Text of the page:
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Five former players for the Kansas City Chiefs — all of whom suffered head injuries while playing — filed a lawsuit yesterday (Dec. 3) against the team, charging management was aware of head dangers but didn't disclose it to players. They did not sue the National Football League, which earlier this year agreed to a $765 million settlement with 4500 players.

One of the players, Joseph Phillips, played for the Chargers from 1987 to 1991. The other players are Alexander Cooper, Leonard Griffin, Christopher Martin, and Kevin Porter.

The suit claims each retired player is suffering fron "post-concussion syndrome and latent brain disease" and has displayed symptons of chronic traumatic encephalopathy (CTE), according to USA Today.

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Comments

shirleyberan Dec. 4, 2013 @ 1:58 p.m.

I'll have to look it up later, but I have heard that it only takes a few concussions to generate serious brain problems. These poor guys are getting hammered in practice and "games".

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Don Bauder Dec. 4, 2013 @ 7:25 p.m.

shirleyberan. Absolutely. I have followed this. Hits in practice have the same effect as hits in a game. Best, Don Bauder

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danfogel Dec. 9, 2013 @ 7:16 a.m.

I agree that hard hits in practice can have the same effects as those in the that occur during the game, but at least there are fewer of those hard hits occurring in practice.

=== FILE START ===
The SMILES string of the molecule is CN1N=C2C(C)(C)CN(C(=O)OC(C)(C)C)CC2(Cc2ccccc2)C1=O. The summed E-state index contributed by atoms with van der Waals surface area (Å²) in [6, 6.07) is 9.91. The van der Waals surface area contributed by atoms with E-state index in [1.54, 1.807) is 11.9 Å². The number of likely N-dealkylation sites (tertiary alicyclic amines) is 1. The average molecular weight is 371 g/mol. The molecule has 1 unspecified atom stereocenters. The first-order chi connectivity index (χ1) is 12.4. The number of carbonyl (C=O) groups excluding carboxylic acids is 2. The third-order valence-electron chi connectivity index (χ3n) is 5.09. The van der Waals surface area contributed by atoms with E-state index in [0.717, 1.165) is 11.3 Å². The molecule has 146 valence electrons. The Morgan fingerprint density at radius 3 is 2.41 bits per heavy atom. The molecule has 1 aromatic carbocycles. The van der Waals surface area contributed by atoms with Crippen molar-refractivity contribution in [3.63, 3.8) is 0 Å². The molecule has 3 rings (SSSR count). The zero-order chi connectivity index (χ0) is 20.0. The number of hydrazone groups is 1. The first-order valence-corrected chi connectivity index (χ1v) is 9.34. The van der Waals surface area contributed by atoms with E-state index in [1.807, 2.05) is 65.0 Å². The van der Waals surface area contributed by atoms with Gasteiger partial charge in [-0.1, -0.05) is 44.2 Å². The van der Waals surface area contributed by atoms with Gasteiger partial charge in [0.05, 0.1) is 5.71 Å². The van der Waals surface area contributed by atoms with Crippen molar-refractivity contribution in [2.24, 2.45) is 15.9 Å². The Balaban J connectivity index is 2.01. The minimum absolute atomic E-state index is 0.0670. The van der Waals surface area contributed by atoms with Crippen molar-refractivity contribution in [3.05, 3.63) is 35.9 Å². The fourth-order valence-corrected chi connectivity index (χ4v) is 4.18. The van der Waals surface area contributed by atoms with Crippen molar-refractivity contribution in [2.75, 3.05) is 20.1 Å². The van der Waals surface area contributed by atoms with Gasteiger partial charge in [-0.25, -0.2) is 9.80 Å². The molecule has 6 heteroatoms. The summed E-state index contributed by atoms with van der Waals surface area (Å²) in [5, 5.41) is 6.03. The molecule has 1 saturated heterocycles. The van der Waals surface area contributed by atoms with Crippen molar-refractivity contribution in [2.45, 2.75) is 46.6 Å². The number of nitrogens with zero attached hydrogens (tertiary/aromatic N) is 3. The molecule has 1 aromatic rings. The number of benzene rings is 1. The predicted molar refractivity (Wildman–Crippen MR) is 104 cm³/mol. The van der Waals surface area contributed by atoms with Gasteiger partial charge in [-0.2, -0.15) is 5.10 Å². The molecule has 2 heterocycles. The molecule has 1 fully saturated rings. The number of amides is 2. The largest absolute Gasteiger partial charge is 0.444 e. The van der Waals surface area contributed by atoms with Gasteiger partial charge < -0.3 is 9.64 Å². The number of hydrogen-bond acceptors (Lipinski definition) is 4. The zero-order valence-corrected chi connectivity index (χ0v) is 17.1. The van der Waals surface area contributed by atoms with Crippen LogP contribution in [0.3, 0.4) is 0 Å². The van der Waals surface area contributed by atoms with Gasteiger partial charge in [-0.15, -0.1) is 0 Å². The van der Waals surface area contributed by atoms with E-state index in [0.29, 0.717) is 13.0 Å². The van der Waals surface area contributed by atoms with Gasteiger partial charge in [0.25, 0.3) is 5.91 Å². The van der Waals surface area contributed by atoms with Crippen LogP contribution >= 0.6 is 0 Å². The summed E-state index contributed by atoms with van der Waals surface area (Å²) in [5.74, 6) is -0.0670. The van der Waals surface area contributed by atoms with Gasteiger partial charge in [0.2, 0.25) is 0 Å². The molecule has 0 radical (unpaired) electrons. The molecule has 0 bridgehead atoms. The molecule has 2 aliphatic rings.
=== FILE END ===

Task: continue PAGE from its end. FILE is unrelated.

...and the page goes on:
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Don Bauder Dec. 9, 2013 @ 7:57 a.m.

danfogel: True -- hard hits come less often in practice. However, from everything I have read, the vulnerability to CTE and other head injuries comes from repeated hits, both in practice and in games. Best, Don Bauder

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danfogel Dec. 9, 2013 @ 12:26 p.m.

Actually, I was referring to the fact that teams are only permitted to have 14 full-contact practices during the season, with at least 11 in the first 11 weeks of the season, and a max of only 1 per week. Having a lot less contact in practice greatly reduces the number of hits and therefore the the chances of injury, head or otherwise.

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Don Bauder Dec. 9, 2013 @ 2:28 p.m.

danfogel: Less contact in practice does reduce the chances of head injury in most cases. But constant hits, beginning in Pop Warner Football, in high school, in college and then in the pros, add up to staggering vulnerability. High school kids can suffer fatal head injuries. Best, Don Bauder

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